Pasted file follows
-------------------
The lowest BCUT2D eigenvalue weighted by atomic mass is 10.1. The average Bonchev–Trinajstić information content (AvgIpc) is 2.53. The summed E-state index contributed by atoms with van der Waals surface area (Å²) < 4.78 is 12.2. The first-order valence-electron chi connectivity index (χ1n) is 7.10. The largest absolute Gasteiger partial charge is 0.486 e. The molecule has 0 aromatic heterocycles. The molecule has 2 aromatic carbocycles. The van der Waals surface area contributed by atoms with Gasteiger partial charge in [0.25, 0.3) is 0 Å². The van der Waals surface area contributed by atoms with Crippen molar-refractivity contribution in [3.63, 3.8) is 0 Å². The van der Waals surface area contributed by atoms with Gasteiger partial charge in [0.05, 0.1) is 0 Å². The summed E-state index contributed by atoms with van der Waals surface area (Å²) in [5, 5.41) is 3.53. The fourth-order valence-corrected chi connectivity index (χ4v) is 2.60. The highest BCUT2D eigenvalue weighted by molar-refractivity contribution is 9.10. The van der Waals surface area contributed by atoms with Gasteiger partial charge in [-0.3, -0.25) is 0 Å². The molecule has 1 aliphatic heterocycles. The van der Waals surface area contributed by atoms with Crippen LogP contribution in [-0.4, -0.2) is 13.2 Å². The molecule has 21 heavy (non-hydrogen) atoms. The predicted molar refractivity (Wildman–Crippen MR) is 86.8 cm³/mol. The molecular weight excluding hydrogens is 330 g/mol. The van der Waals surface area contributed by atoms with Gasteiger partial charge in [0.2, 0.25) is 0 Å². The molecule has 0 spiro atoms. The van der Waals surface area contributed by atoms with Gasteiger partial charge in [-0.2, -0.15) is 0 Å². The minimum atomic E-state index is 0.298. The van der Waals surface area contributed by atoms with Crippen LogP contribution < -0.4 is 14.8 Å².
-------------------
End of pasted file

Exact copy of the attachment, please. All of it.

The lowest BCUT2D eigenvalue weighted by atomic mass is 10.1. The average Bonchev–Trinajstić information content (AvgIpc) is 2.53. The summed E-state index contributed by atoms with van der Waals surface area (Å²) < 4.78 is 12.2. The first-order valence-electron chi connectivity index (χ1n) is 7.10. The largest absolute Gasteiger partial charge is 0.486 e. The molecule has 0 aromatic heterocycles. The molecule has 2 aromatic carbocycles. The van der Waals surface area contributed by atoms with Gasteiger partial charge in [0.25, 0.3) is 0 Å². The van der Waals surface area contributed by atoms with Crippen molar-refractivity contribution in [3.63, 3.8) is 0 Å². The van der Waals surface area contributed by atoms with Gasteiger partial charge in [0.05, 0.1) is 0 Å². The summed E-state index contributed by atoms with van der Waals surface area (Å²) in [5, 5.41) is 3.53. The fourth-order valence-corrected chi connectivity index (χ4v) is 2.60. The highest BCUT2D eigenvalue weighted by molar-refractivity contribution is 9.10. The van der Waals surface area contributed by atoms with Gasteiger partial charge in [-0.3, -0.25) is 0 Å². The molecule has 1 aliphatic heterocycles. The van der Waals surface area contributed by atoms with Crippen LogP contribution in [-0.4, -0.2) is 13.2 Å². The molecule has 21 heavy (non-hydrogen) atoms. The predicted molar refractivity (Wildman–Crippen MR) is 86.8 cm³/mol. The molecular weight excluding hydrogens is 330 g/mol. The van der Waals surface area contributed by atoms with Gasteiger partial charge in [0.2, 0.25) is 0 Å². The molecule has 0 spiro atoms. The van der Waals surface area contributed by atoms with Gasteiger partial charge in [-0.2, -0.15) is 0 Å². The minimum atomic E-state index is 0.298. The van der Waals surface area contributed by atoms with Crippen LogP contribution < -0.4 is 14.8 Å².